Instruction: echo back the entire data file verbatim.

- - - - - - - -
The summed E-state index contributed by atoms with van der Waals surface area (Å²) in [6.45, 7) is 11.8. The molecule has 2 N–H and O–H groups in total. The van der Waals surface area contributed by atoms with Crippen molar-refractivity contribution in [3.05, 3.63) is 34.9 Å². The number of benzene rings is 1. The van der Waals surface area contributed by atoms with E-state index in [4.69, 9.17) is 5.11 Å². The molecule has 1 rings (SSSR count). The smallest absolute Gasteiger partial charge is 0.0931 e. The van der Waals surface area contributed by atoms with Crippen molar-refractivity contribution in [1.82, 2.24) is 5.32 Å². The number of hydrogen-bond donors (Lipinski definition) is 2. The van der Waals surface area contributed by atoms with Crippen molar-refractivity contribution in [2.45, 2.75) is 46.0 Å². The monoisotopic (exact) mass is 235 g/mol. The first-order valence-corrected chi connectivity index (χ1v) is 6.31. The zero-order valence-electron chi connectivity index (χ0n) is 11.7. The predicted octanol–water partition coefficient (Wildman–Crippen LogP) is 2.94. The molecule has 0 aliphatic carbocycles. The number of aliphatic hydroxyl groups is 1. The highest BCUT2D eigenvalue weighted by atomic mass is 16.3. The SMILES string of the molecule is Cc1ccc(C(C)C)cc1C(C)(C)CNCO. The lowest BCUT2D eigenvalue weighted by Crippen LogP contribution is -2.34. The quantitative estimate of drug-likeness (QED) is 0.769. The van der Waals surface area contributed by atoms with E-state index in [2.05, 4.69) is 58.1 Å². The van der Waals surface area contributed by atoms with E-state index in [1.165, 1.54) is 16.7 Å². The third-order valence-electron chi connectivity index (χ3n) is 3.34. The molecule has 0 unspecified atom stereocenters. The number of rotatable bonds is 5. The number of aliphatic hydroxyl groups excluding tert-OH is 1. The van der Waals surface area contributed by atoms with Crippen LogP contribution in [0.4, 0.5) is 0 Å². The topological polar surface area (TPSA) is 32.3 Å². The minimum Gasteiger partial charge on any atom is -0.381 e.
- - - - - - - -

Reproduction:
The summed E-state index contributed by atoms with van der Waals surface area (Å²) in [6.45, 7) is 11.8. The molecule has 2 N–H and O–H groups in total. The van der Waals surface area contributed by atoms with Crippen molar-refractivity contribution in [3.05, 3.63) is 34.9 Å². The number of benzene rings is 1. The van der Waals surface area contributed by atoms with E-state index in [4.69, 9.17) is 5.11 Å². The molecule has 1 rings (SSSR count). The smallest absolute Gasteiger partial charge is 0.0931 e. The van der Waals surface area contributed by atoms with Crippen molar-refractivity contribution in [1.82, 2.24) is 5.32 Å². The number of hydrogen-bond donors (Lipinski definition) is 2. The van der Waals surface area contributed by atoms with Crippen molar-refractivity contribution in [2.45, 2.75) is 46.0 Å². The monoisotopic (exact) mass is 235 g/mol. The first-order valence-corrected chi connectivity index (χ1v) is 6.31. The zero-order valence-electron chi connectivity index (χ0n) is 11.7. The predicted octanol–water partition coefficient (Wildman–Crippen LogP) is 2.94. The molecule has 0 aliphatic carbocycles. The number of aliphatic hydroxyl groups is 1. The highest BCUT2D eigenvalue weighted by atomic mass is 16.3. The SMILES string of the molecule is Cc1ccc(C(C)C)cc1C(C)(C)CNCO. The lowest BCUT2D eigenvalue weighted by Crippen LogP contribution is -2.34. The quantitative estimate of drug-likeness (QED) is 0.769. The van der Waals surface area contributed by atoms with E-state index in [2.05, 4.69) is 58.1 Å². The van der Waals surface area contributed by atoms with E-state index in [1.165, 1.54) is 16.7 Å². The third-order valence-electron chi connectivity index (χ3n) is 3.34. The molecule has 0 unspecified atom stereocenters. The number of rotatable bonds is 5. The number of aliphatic hydroxyl groups excluding tert-OH is 1. The van der Waals surface area contributed by atoms with Crippen LogP contribution in [0.4, 0.5) is 0 Å². The topological polar surface area (TPSA) is 32.3 Å². The minimum Gasteiger partial charge on any atom is -0.381 e.